🇫🇮 ALL THE SINS S2 🇫🇮
ALL THE SINS S2 (2019) aka Kaikki synnit is a Finnish TV crime, drama, mystery series available on All4 Walter Presents U.K., PBS Masterpiece US & Can, Binge Aus. 6 x 45 min episodes. 18 Cert UK. Finnish with subtitles.
“Set in 1999, fifteen years before the story of season 1, Jussi Ritola, police officer in a small town of [sic] Varjakka in Northern Finland, starts to investigate the death of two of his wife’s colleagues. The victims had been developing a revolutionary touch screen technology in the company of a local businessman and member of the town’s conservative religious community. The whole town has got to take part in the international technology boom. As Ritola investigates the deaths of the couple, the religious community starts to protect its members…” Wikipedia
Lauri Malmivaara as Anu Leinonen
Matti Ristinen as Jussi Ritola
Johannes Holopainen as Lauri Räihä
Inka Kallén as Meeri Ritola
Maria Sid as Sanna Tervo
Jari Virman as Pietilä
Kreeta Salminen as Teija Niemitalo
Risto Tuorila as Matti Mustpää
Eeli Jurvelin as Aaro Leppihalme
Annika Aapalahti as Heidi Leppihalme
Jukka Peltola as Kari Leppihalme
Matti Harju as Hannu Räihä
Tuula Väänänen as Maarit Räihä
Director: Mika Ronkainen
Creator: Merja Aakko & Mika Ronkainen
Writers: Merja Aakko & Mika Ronkainen
Cinematographer: Jani Kumpulainen
Music: Jussi Jaakonaho & Samuli Putro
Editor: Tambet Tasuja
Make-Up Designer: Kati Koskela, tattoos Lasse Ilano
Production Design: Päïvi Kettunen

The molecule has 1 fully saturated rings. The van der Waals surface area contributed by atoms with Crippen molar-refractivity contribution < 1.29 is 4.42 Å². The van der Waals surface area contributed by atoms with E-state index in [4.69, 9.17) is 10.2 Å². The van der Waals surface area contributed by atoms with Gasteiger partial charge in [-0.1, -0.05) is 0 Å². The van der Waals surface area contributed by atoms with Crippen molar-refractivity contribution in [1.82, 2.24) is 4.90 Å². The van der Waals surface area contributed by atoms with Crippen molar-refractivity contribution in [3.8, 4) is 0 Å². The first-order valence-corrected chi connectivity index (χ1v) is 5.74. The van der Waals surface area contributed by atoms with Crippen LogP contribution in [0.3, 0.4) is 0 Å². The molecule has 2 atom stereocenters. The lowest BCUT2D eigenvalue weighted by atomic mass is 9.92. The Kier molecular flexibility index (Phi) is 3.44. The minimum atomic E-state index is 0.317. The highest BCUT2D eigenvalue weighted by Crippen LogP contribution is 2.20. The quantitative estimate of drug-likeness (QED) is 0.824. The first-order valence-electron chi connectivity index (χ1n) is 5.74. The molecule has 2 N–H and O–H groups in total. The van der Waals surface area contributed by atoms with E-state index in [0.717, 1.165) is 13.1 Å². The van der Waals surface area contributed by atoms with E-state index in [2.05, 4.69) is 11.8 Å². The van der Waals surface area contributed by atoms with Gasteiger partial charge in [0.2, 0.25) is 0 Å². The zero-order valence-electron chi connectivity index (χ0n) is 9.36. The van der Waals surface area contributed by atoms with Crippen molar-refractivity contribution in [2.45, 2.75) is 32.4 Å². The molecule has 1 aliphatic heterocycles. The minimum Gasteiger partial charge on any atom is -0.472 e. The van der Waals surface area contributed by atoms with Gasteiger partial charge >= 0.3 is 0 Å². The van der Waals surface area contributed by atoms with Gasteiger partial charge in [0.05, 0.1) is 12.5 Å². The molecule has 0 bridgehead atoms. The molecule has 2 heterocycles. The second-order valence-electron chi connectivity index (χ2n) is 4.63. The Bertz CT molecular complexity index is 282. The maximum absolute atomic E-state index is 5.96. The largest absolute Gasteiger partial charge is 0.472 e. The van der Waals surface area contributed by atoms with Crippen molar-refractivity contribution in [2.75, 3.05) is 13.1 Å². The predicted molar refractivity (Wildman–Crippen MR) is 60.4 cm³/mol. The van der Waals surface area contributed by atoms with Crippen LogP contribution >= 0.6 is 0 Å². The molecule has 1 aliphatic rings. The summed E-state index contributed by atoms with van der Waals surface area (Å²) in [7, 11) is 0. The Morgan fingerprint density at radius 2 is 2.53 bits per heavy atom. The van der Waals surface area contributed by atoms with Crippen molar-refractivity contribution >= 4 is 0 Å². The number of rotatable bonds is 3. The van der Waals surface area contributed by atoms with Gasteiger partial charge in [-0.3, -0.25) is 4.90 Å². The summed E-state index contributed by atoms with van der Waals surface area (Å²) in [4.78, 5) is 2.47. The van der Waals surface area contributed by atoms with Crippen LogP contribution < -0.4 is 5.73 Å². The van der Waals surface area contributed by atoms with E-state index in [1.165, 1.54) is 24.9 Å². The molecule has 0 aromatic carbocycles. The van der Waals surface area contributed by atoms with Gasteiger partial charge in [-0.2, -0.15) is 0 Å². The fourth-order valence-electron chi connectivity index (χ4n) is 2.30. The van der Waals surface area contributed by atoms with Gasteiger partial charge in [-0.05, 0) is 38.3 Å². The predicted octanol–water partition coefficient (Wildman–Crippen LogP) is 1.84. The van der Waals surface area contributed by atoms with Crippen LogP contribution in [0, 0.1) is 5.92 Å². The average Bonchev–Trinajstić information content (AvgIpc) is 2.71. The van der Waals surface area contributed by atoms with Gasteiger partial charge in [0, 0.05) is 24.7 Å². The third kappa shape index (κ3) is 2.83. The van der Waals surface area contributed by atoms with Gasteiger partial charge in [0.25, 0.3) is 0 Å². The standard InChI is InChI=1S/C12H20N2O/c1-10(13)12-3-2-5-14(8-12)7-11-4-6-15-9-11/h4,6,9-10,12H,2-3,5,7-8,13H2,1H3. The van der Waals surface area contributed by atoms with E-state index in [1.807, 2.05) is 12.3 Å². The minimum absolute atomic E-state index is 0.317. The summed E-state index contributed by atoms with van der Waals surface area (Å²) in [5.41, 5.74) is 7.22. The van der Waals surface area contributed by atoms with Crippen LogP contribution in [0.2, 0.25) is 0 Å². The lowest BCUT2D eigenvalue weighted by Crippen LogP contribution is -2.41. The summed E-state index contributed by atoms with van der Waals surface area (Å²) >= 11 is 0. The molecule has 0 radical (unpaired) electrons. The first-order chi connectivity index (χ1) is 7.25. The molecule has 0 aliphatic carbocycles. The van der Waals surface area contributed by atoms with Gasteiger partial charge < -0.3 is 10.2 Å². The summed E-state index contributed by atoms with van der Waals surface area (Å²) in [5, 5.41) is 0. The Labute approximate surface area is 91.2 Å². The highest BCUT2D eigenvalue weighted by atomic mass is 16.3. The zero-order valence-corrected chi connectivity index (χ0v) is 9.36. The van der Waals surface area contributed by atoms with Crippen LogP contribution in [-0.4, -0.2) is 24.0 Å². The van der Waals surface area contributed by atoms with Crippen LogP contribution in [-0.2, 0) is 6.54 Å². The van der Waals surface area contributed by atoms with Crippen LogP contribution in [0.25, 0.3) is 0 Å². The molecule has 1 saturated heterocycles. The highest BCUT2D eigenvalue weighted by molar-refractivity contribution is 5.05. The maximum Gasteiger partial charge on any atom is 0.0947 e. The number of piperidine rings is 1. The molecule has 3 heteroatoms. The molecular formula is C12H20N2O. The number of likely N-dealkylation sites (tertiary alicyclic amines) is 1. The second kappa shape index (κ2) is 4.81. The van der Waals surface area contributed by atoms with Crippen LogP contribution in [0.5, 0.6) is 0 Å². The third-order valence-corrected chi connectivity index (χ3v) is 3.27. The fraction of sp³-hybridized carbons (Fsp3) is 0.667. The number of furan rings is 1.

Costume Designer: Anu Pirila
All the Sins S2 was filmed before S1.
Madonna-Whore Complex: https://en.m.wikipedia.org/wiki/Madonna–whore_complex
The title music for All the Sins is by Aino Venna.
Filming locations include: Oulu, Lumijoki and Tyrnävä all in Finland
Information about Conservative Laestadianism:
“Can all sins be forgiven?”
Having rewatched and written a review of season 1 of All the Sins it was a given that I would do the same for season 2. Would this show have as much, or even more “Finnish weird” this season?
It was an interesting and effective choice to have the later events of season 1 first as this adds considerably to the dramatic irony as we know (but the characters do not) what will have happened to them by the time 15 years have passed. Had a more conventional approach been taken with the earlier events preceding the latter then this irony would have been lost. It makes a change to have a show that does not use continual flashbacks to explain characters and their stories.
We do see our two lead characters from season 1 and while Sanna is only seen briefly winning an award as a police officer, Lauri is a more frequent character. It is quite an odd experience knowing what was going on with him at this point in his life and what he was going to do and the repercussions of that decision.
We also see a lot more this time (literally and figuratively) of Jussi Ritola and it is chiefly his story that is told. Do you remember that he failed to mention that his wife was in prison for a double murder back in season 1? (Funny that, as it turns out).
He is a man with a tragedy hidden in his past. A tragedy that has had a lasting and unhealthy impact upon his emotional development. He has vivid, surrealistic, often Freudian dreams. Just to complicate matters even further his boss and another colleague are Laestadian, with their own distinct biases and possible corruption.
Is Jussi a good guy, a good son and husband, a good policeman? We certainly get a chance to put his damaged psyche under a microscope by the end of this! As an aside, I thought the “love-hate” relationship his mother has with her neighbour and her frank explanation of it was hilarious.